Out my window, half a mile away, a coal train was grinding and clanking its way through town, and my mind suddenly wandered. I led a strange existence in Montana, the result of many strange decisions. Eight years earlier, in the spring of 1990, I'd come here from New York to report on a religious cult that was preparing for Armageddon. The leader of the cult, a middle-aged woman who claimed to channel the spirits of such fabled figures as the Buddha, Sir Francis Bacon, and Merlin, was urging her followers to leave their homes and move to a bomb shelter dug into a mountainside. I bought one of these houses for a low price (the End of the World creates motivated sellers), thinking I'd use it as a writing retreat. I ended up staying. Five years later, impulse struck again. After a ten-month courtship, I married Maggie, the nineteen-year-old daughter of the novelist Thomas McGuane and the actress Margot Kidder. I was thirty-four. I did things my way. Now, three years later, we had a baby coming and lived on a ranch that I'd purchased on a whim and had no notion of how to run.
"Are we out of ideas?" Clark said.
He knew we weren't. As I'd told the Pipers at dinner the previous night, I'd done the drive to New York City before. Three years earlier, a few months after our wedding, I'd signed a short lease on a small loft located in Manhattan's Flower District, feeling cramped in a town of seven thousand scandalized by my marriage to a teenager. I'd also needed a break from my new mother-in-law, who had moved back to Livingston to be near Maggie after having lived here in the 1970s during the town's chaotic bohemian heyday. Margot's brief marriage to Maggie's father had been an outlandish cultural period piece, torrid with stimulants and infidelity, and her return to the scene unbalanced her. A few months after my wedding, she broke down on a visit to Los Angeles, ran through the airport fleeing imagined killers, flung away her dentures and her purse, and turned up days later in suburban Glendale living under a hedge in someone's yard with almost all her hair chopped off. She returned to Montana to rest and gather her wits. The next thing I knew she was sitting in our living room being interviewed by Barbara Walters, whose crew and equipment forced me from the house and onto our front steps, where the neighbors had gathered, seeking Barbara's autograph.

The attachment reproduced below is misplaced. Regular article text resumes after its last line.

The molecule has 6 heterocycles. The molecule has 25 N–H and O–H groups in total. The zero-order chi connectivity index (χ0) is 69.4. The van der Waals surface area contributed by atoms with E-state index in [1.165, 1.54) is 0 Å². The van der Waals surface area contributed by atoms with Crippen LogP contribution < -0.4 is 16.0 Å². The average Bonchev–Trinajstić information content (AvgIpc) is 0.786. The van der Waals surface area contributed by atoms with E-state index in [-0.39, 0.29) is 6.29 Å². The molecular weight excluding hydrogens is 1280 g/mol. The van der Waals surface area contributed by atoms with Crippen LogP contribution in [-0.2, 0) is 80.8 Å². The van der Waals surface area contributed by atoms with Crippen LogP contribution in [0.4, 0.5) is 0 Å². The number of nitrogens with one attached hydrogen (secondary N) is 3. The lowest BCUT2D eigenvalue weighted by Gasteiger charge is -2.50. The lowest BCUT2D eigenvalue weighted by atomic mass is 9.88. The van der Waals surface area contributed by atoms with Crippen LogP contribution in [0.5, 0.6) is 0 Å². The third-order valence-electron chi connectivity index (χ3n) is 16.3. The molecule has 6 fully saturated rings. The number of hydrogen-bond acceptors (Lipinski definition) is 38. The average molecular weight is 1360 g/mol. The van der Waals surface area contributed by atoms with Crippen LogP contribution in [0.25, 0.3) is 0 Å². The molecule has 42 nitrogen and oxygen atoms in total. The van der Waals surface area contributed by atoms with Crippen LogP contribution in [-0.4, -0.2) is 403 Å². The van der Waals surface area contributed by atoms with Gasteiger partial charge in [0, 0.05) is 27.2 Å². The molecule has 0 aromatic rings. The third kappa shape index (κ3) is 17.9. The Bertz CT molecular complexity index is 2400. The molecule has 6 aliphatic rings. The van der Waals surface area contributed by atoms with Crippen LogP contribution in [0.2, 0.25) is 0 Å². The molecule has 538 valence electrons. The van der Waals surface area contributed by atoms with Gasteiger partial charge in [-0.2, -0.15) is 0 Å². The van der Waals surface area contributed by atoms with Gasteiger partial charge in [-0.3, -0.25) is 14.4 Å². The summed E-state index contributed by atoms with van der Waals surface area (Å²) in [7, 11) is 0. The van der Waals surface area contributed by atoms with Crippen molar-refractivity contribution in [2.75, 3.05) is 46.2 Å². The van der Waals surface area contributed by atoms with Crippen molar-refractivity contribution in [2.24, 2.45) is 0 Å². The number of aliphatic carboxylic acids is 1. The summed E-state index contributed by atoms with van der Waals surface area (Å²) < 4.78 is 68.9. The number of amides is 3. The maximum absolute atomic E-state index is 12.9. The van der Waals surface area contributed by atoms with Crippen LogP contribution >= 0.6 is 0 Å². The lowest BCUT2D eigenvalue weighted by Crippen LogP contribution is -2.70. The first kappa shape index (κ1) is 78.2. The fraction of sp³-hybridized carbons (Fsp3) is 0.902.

I couldn't skip town soon enough. I packed up my car, put Maggie on a plane, and hurled myself into a wet gray prairie blizzard that didn't let up until I reached Saint Paul, where I decided to proceed through Canada rather than via Chicago and the southern route. I finally calmed down as I approached New York. Why hadn't I just stayed in Manhattan, I wondered now. Because I couldn't afford to, I remembered. The city had cleaned itself up during my absence and real estate prices had arrowed off the graph. The crack epidemic that was raging when I left had been replaced by a luxury condo epidemic. Worse, my old Princeton friends were getting rich, in some cases thanks to having bought such condos just as I was skedaddling to Montana. Their clothes came from shops that I felt unworthy to enter and their wedding receptions featured bands that made real records, records that reached the charts.
Before Clark and I were off the phone, I'd made up my mind to drive the dog myself. It took another call to make arrangements, but by the time he proposed a "handsome stipend" as a token of his "boundless gratitude," we both understood the terms of our new friendship. He would delight me with comic songs and dog menus and access to a circle I'd thought closed to me, and I would repay him with the indulgent loyalty that writers reserve for their favorite characters, the ones, it's said, we can't make up.
Excerpted from Blood Will Out: The True Story of A Murder, A Mystery, and A Masquerade by Walter Kirn. Copyright 2014 by Walter Kirn. Excerpted by permission of Liveright.